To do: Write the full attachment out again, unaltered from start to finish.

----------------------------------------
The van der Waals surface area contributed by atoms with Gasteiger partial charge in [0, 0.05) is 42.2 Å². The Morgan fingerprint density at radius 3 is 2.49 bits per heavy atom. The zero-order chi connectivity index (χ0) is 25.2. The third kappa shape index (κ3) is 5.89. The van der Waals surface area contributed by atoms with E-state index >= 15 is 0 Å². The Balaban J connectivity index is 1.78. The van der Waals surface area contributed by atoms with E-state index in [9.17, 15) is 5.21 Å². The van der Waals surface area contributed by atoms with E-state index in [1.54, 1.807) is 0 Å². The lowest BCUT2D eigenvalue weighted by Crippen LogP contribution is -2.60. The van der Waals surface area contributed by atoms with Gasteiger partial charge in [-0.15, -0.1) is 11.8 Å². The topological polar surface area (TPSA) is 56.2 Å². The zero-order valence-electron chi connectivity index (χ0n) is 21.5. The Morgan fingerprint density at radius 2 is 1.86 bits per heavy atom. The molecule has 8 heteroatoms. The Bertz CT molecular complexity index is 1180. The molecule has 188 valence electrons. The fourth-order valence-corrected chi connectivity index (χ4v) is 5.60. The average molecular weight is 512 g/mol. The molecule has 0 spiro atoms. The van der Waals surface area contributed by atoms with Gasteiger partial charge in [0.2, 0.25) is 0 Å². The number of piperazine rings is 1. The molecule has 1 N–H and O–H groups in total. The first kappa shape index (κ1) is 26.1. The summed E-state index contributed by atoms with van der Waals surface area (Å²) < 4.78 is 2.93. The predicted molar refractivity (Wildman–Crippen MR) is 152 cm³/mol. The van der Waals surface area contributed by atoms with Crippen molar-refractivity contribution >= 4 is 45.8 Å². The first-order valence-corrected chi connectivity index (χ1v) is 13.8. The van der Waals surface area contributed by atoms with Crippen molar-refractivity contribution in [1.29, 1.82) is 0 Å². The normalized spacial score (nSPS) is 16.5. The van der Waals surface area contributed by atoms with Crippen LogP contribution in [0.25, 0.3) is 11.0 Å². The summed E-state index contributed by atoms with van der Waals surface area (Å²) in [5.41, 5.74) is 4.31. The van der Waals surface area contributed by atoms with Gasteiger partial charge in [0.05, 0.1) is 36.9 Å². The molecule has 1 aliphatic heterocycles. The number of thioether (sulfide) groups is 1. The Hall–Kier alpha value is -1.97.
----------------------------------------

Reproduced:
The van der Waals surface area contributed by atoms with Gasteiger partial charge in [0, 0.05) is 42.2 Å². The Morgan fingerprint density at radius 3 is 2.49 bits per heavy atom. The zero-order chi connectivity index (χ0) is 25.2. The third kappa shape index (κ3) is 5.89. The van der Waals surface area contributed by atoms with E-state index >= 15 is 0 Å². The Balaban J connectivity index is 1.78. The van der Waals surface area contributed by atoms with E-state index in [9.17, 15) is 5.21 Å². The van der Waals surface area contributed by atoms with E-state index in [1.54, 1.807) is 0 Å². The lowest BCUT2D eigenvalue weighted by Crippen LogP contribution is -2.60. The van der Waals surface area contributed by atoms with Gasteiger partial charge in [-0.15, -0.1) is 11.8 Å². The topological polar surface area (TPSA) is 56.2 Å². The zero-order valence-electron chi connectivity index (χ0n) is 21.5. The Morgan fingerprint density at radius 2 is 1.86 bits per heavy atom. The molecule has 8 heteroatoms. The Bertz CT molecular complexity index is 1180. The molecule has 188 valence electrons. The fourth-order valence-corrected chi connectivity index (χ4v) is 5.60. The average molecular weight is 512 g/mol. The molecule has 0 spiro atoms. The van der Waals surface area contributed by atoms with Gasteiger partial charge in [0.2, 0.25) is 0 Å². The number of piperazine rings is 1. The molecule has 1 N–H and O–H groups in total. The first kappa shape index (κ1) is 26.1. The summed E-state index contributed by atoms with van der Waals surface area (Å²) < 4.78 is 2.93. The predicted molar refractivity (Wildman–Crippen MR) is 152 cm³/mol. The van der Waals surface area contributed by atoms with Crippen molar-refractivity contribution >= 4 is 45.8 Å². The first-order valence-corrected chi connectivity index (χ1v) is 13.8. The van der Waals surface area contributed by atoms with Crippen molar-refractivity contribution in [1.29, 1.82) is 0 Å². The normalized spacial score (nSPS) is 16.5. The van der Waals surface area contributed by atoms with Crippen LogP contribution in [0.25, 0.3) is 11.0 Å². The summed E-state index contributed by atoms with van der Waals surface area (Å²) in [5.41, 5.74) is 4.31. The van der Waals surface area contributed by atoms with Gasteiger partial charge in [0.05, 0.1) is 36.9 Å². The molecule has 1 aliphatic heterocycles. The number of thioether (sulfide) groups is 1. The Hall–Kier alpha value is -1.97.